By Alex Stevenson

Referendums are supposed to be a simple test of public opinion.

But as the AV referendum showed, the politics of a single question is not at all about the merits of the actual argument.

Now, many months before the Scottish independence referendum, we are seeing the first use of politicians using means other than their debating powers to get their way.

Politicians can try to win referendums by winning the argument, but it's much easier for them to switch the rules. That is undoubtedly what is happening to the Scottish independence referendum. The three mainstream Westminster parties are using the supremacy of their parliament to undermine the SNP's chances of winning. They fear that, if the SNP frame the terms of the referendum, they might actually lose.

Cameron is being deadly serious when he accuses Alex Salmond of trying to achieve independence by stealth. The SNP leader has already used this approach effectively, after all. As a result of last year's election campaign fought on broader Scottish issues, not the issue of independence on its own terms, Salmond and the SNP succeeded in winning an overall majority in Holyrood which will enable the referendum to take place.

Could Salmond use the same approach when confronting the issue directly? Possibly. A three-way vote, including a potentially more appealing extreme form of financial devolution, would be possible. Certainly it could be delayed until 2014, the 700th anniversary of the Battle of Bannockburn.

But there is more to his gradualist approach than just these two points. All the Scottish government is empowered to hold would be a referendum asking Holyrood to negotiate with London on the issue of independence. The nationalists could argue that they were not seeking independence – only permission to see what could be agreed with Whitehall.

This is fundamentally ambiguous, creating uncertainties which both sides of the argument would seek to avoid. The Scots could insist they have a mandate for full independence. The English could block their demands by refusing to budge.

Who would win in this scenario? It's far from clear whether post-referendum defiance to the Scottish 'separatists', as they should perhaps be called, would succeed in political terms.

Would the public view the referendum as morally binding? We don't know. Clearly, Cameron has calculated he has more to lose from this indecisive scenario than Salmond. So he is moving the goalposts as a result.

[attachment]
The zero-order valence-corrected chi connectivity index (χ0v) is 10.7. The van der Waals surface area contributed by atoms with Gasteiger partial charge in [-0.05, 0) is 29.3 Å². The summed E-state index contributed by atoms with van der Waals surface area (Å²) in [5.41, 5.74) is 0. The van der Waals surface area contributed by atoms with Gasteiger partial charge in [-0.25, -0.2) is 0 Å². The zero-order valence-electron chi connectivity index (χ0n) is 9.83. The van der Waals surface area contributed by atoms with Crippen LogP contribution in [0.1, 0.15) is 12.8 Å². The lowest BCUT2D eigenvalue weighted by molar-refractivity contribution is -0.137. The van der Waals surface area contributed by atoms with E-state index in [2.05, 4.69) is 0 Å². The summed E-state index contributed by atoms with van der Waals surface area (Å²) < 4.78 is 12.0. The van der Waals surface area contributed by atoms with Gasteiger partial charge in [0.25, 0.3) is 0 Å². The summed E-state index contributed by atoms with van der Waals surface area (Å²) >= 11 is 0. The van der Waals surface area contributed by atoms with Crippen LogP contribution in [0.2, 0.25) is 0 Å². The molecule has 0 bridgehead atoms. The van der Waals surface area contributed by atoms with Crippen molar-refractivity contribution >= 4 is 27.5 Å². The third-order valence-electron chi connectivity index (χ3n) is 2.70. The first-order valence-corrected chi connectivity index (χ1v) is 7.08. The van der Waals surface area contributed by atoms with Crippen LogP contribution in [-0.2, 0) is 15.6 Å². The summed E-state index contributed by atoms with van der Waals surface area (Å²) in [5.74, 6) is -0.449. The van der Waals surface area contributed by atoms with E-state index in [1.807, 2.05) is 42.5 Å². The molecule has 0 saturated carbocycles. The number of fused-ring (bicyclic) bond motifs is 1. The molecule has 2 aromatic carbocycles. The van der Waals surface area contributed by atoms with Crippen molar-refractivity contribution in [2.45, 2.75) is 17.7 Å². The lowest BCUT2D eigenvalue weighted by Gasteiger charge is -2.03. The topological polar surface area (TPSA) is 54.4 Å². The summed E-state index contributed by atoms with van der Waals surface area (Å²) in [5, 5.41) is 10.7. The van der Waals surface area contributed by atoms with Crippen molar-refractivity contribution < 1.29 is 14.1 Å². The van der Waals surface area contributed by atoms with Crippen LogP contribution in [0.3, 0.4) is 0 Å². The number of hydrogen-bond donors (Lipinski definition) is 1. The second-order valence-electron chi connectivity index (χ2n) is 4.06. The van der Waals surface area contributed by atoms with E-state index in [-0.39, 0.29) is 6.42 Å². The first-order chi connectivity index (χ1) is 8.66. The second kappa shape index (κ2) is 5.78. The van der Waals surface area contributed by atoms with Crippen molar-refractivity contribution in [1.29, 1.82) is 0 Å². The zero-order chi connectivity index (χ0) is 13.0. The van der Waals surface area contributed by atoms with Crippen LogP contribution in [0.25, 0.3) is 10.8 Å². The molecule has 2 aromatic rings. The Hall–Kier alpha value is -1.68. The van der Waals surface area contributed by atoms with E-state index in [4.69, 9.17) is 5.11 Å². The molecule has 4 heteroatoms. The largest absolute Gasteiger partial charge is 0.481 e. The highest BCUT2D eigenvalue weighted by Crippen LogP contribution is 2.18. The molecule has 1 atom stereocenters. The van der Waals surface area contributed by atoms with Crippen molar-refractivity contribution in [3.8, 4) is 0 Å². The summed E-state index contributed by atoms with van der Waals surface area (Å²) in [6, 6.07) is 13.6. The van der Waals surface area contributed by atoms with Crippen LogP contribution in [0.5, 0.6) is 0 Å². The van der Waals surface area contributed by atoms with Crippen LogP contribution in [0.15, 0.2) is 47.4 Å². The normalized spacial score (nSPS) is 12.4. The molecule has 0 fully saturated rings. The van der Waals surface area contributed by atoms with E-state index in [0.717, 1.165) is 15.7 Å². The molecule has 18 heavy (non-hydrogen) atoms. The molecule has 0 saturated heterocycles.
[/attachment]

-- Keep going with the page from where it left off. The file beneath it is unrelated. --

Today we have learned that Cameron and George Osborne, who is heading the government's sub-committee looking at the referendum, calculate that they are more likely to win if the vote takes place sooner, and only features a 'yes' and a 'no' option. So they are proposing to legislate on the referendum, and by so doing dictate its terms.

The SNP is understandably furious. Their chances of winning have been significantly diminished. They are being denied the opportunity to win on their own terms by London.

But there may be a ray of hope. It is not yet clear whether the UK government is, actually, within its rights. As Robert Hazell of UCL's Constitution Unit explained on the Today programme this morning: "It is a big gamble. I think the UK government has right on its side in insisting that any referendum is fair and legal… whether the government's right to itself set the timing for what is an SNP government policy, and insist it is decisive, there they may be overreaching themselves."

This holds its own ambiguity. For we don't yet know whether the latest moves being plotted in the Cabinet will succeed. As Stewart Hosie, the SNP's chief whip in Westminster tweeted earlier: "Interesting number of tweets saying Cameron's intervention has made it more likely they will vote FOR Independence."

The perception of meddling is damaging to politics and politicians. It could prove counter-productive.

But my sense is the coalition will use the flexibility of our constitution, and the lack of precedent here, to get their way. Whether the move pays off remains to be seen. It is a big gamble which, as lecturer Matthew Ashton has written for us, could end up defining Cameron's premiership.